Description of the Parson in The Canterbury Tales, by Geoffrey Chaucer

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“If you had to choose one book to help a person embarking on pastoral ministry, what would it be?” We posed that question to some pastors and professors. Here are their choices. —Ed.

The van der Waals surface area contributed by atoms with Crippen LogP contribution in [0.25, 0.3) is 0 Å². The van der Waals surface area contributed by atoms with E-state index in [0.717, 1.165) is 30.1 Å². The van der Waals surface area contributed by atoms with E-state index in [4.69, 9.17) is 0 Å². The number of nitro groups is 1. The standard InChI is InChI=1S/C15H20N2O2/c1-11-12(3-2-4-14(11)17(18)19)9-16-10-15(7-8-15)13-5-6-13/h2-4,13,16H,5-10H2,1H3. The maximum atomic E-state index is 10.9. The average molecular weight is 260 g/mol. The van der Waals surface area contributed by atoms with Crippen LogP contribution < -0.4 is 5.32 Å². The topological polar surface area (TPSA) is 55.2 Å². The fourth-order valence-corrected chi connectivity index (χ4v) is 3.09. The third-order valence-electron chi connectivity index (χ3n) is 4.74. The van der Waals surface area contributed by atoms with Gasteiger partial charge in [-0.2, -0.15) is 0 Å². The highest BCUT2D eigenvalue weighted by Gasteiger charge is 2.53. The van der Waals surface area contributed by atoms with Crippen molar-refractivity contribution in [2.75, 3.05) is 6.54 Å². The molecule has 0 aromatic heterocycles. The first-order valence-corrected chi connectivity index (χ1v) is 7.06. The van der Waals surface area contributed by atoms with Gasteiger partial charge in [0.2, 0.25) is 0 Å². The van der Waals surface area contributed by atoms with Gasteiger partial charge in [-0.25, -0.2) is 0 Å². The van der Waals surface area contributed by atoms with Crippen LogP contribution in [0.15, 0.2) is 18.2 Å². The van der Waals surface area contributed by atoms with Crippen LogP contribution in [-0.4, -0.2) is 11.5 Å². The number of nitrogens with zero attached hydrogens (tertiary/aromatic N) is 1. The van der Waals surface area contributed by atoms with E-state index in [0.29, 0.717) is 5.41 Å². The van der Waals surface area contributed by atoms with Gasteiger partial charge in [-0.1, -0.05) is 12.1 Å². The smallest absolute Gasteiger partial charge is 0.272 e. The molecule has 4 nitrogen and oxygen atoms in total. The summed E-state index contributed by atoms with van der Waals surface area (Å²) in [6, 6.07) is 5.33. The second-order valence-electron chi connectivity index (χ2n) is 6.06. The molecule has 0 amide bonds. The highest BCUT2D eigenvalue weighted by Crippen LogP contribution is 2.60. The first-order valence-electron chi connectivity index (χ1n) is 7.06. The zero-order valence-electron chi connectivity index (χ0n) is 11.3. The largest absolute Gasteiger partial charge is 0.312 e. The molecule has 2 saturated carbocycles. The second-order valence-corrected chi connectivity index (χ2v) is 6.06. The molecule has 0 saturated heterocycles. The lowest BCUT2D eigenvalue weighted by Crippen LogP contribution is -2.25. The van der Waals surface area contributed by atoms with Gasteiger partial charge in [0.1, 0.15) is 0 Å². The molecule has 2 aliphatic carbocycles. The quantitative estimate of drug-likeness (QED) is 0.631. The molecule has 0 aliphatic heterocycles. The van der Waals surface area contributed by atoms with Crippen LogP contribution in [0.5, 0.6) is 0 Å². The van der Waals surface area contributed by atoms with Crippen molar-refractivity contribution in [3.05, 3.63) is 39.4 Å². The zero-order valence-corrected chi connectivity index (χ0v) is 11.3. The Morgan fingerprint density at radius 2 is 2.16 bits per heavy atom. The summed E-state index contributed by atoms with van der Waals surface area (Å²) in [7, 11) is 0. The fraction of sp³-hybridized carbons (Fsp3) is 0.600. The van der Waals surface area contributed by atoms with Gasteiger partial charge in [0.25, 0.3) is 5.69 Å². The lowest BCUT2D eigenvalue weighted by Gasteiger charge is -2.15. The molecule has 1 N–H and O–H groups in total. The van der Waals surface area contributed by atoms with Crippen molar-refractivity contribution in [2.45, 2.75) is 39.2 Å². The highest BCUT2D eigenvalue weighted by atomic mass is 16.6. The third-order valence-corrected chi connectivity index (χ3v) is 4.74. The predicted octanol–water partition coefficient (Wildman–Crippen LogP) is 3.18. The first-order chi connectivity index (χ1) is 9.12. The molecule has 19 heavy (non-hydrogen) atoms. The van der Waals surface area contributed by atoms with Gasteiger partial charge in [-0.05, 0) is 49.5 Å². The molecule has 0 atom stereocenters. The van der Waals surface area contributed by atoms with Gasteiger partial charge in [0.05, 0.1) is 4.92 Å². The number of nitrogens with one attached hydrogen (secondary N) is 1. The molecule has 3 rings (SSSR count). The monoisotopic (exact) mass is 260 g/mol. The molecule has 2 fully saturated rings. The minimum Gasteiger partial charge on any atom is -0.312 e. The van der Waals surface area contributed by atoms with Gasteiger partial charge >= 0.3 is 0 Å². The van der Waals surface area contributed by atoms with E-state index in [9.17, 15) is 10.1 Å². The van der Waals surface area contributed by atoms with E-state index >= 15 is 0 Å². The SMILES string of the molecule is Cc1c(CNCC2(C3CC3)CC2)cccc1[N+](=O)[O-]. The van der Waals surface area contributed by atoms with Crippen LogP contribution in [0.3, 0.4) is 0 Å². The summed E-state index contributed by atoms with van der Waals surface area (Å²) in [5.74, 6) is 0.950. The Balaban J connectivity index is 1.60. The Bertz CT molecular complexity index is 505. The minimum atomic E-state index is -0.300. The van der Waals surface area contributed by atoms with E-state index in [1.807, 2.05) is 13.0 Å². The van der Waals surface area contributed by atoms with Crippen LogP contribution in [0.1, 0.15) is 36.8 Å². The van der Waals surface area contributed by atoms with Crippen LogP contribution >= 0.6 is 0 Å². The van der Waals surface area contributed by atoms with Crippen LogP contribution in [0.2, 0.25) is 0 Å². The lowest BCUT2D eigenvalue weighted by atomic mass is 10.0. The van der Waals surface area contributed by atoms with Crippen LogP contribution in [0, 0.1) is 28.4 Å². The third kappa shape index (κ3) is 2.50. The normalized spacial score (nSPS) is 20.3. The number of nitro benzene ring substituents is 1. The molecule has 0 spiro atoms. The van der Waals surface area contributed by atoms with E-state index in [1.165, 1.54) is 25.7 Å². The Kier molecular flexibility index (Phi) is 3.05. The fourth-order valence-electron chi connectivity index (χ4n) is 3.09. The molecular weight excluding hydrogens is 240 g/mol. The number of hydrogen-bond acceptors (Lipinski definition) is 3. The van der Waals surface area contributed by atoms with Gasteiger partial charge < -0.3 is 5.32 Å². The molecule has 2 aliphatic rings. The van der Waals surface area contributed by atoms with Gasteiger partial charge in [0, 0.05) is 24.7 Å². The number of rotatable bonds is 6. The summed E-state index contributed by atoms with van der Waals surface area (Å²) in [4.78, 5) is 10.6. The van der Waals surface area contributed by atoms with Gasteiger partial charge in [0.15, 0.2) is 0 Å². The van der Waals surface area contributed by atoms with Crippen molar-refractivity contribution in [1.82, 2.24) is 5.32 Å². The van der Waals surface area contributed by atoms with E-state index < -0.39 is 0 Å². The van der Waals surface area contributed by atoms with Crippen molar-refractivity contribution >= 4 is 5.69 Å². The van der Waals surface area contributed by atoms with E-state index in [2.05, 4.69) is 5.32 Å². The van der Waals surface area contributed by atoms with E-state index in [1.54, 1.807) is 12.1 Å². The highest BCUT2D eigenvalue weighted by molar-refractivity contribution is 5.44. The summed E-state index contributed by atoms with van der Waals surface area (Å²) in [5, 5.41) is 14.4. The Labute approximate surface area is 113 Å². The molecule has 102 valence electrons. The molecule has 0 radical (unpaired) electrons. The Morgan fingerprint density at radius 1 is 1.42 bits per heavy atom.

In the general prologue of The Canterbury Tales, nestled among descriptions of corrupt church officials and worldly pilgrims, is this characterization of a small-church pastor who is Christlike and humble, who loves God, loves his people, loves his place, and preaches and teaches the Bible. Not afraid to prophetically challenge, he is always motivated by Christ-centered love. He reads books and thinks, he prays, and he visits, visits, visits. He knows that being a pastor is not about himself but is about God and God’s people. Chaucer’s model of a true pastor is as pertinent today as it was in the 14th century.

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